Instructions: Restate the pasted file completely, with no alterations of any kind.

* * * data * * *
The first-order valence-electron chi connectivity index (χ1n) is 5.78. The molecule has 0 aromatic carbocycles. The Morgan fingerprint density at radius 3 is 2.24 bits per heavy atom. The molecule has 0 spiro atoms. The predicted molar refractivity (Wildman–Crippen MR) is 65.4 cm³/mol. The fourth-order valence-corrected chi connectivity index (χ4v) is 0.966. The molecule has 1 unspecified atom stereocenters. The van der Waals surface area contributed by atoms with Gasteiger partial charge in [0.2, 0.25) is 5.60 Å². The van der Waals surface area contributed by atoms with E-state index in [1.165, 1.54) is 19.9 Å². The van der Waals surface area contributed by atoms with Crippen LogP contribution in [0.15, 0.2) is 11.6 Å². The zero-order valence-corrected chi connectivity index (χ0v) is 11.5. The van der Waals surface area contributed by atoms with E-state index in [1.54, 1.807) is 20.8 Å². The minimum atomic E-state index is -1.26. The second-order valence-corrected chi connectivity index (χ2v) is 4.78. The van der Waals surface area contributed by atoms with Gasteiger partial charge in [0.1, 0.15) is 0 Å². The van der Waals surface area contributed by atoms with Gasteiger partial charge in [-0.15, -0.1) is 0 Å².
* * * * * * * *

The first-order valence-electron chi connectivity index (χ1n) is 5.78. The molecule has 0 aromatic carbocycles. The Morgan fingerprint density at radius 3 is 2.24 bits per heavy atom. The molecule has 0 spiro atoms. The predicted molar refractivity (Wildman–Crippen MR) is 65.4 cm³/mol. The fourth-order valence-corrected chi connectivity index (χ4v) is 0.966. The molecule has 1 unspecified atom stereocenters. The van der Waals surface area contributed by atoms with Gasteiger partial charge in [0.2, 0.25) is 5.60 Å². The van der Waals surface area contributed by atoms with E-state index in [1.165, 1.54) is 19.9 Å². The van der Waals surface area contributed by atoms with Crippen LogP contribution in [0.15, 0.2) is 11.6 Å². The zero-order valence-corrected chi connectivity index (χ0v) is 11.5. The van der Waals surface area contributed by atoms with E-state index in [1.54, 1.807) is 20.8 Å². The minimum atomic E-state index is -1.26. The second-order valence-corrected chi connectivity index (χ2v) is 4.78. The van der Waals surface area contributed by atoms with Gasteiger partial charge in [0.1, 0.15) is 0 Å². The van der Waals surface area contributed by atoms with Gasteiger partial charge in [-0.15, -0.1) is 0 Å².